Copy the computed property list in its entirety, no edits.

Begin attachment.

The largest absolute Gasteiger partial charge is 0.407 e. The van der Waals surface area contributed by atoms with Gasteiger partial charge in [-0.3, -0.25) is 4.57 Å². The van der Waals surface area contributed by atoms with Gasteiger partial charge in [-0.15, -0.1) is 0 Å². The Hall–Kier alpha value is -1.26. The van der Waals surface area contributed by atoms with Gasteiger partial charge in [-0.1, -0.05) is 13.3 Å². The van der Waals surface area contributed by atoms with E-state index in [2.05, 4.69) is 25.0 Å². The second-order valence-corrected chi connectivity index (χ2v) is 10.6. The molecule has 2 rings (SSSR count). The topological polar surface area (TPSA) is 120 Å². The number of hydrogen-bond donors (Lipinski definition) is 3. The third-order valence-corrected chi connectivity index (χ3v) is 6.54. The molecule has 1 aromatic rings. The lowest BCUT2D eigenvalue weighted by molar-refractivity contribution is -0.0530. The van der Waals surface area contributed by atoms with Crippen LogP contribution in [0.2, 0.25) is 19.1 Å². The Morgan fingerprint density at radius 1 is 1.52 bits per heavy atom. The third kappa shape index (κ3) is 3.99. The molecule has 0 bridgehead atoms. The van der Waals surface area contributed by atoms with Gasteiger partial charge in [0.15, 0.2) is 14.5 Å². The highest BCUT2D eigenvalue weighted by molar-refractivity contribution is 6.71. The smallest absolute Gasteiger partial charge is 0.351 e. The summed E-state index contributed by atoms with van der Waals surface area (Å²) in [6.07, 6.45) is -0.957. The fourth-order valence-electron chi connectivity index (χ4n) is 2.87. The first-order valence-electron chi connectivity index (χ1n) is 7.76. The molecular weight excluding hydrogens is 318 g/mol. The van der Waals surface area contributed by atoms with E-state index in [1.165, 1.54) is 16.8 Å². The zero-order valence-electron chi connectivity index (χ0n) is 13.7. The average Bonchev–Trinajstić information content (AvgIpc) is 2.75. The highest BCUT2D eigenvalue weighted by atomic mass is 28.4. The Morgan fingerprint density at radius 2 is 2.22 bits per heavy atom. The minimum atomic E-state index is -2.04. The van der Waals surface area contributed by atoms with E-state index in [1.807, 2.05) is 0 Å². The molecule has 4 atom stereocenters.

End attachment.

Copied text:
The largest absolute Gasteiger partial charge is 0.407 e. The van der Waals surface area contributed by atoms with Gasteiger partial charge in [-0.3, -0.25) is 4.57 Å². The van der Waals surface area contributed by atoms with Gasteiger partial charge in [-0.15, -0.1) is 0 Å². The Hall–Kier alpha value is -1.26. The van der Waals surface area contributed by atoms with Gasteiger partial charge in [-0.1, -0.05) is 13.3 Å². The van der Waals surface area contributed by atoms with E-state index in [2.05, 4.69) is 25.0 Å². The second-order valence-corrected chi connectivity index (χ2v) is 10.6. The molecule has 2 rings (SSSR count). The topological polar surface area (TPSA) is 120 Å². The number of hydrogen-bond donors (Lipinski definition) is 3. The third-order valence-corrected chi connectivity index (χ3v) is 6.54. The molecule has 1 aromatic rings. The lowest BCUT2D eigenvalue weighted by molar-refractivity contribution is -0.0530. The van der Waals surface area contributed by atoms with Crippen LogP contribution in [0.2, 0.25) is 19.1 Å². The Morgan fingerprint density at radius 1 is 1.52 bits per heavy atom. The third kappa shape index (κ3) is 3.99. The molecule has 0 bridgehead atoms. The van der Waals surface area contributed by atoms with Gasteiger partial charge in [0.15, 0.2) is 14.5 Å². The highest BCUT2D eigenvalue weighted by molar-refractivity contribution is 6.71. The smallest absolute Gasteiger partial charge is 0.351 e. The summed E-state index contributed by atoms with van der Waals surface area (Å²) in [6.07, 6.45) is -0.957. The fourth-order valence-electron chi connectivity index (χ4n) is 2.87. The first-order valence-electron chi connectivity index (χ1n) is 7.76. The molecular weight excluding hydrogens is 318 g/mol. The van der Waals surface area contributed by atoms with E-state index in [1.165, 1.54) is 16.8 Å². The zero-order valence-electron chi connectivity index (χ0n) is 13.7. The average Bonchev–Trinajstić information content (AvgIpc) is 2.75. The highest BCUT2D eigenvalue weighted by atomic mass is 28.4. The Morgan fingerprint density at radius 2 is 2.22 bits per heavy atom. The minimum atomic E-state index is -2.04. The van der Waals surface area contributed by atoms with E-state index in [1.807, 2.05) is 0 Å². The molecule has 4 atom stereocenters.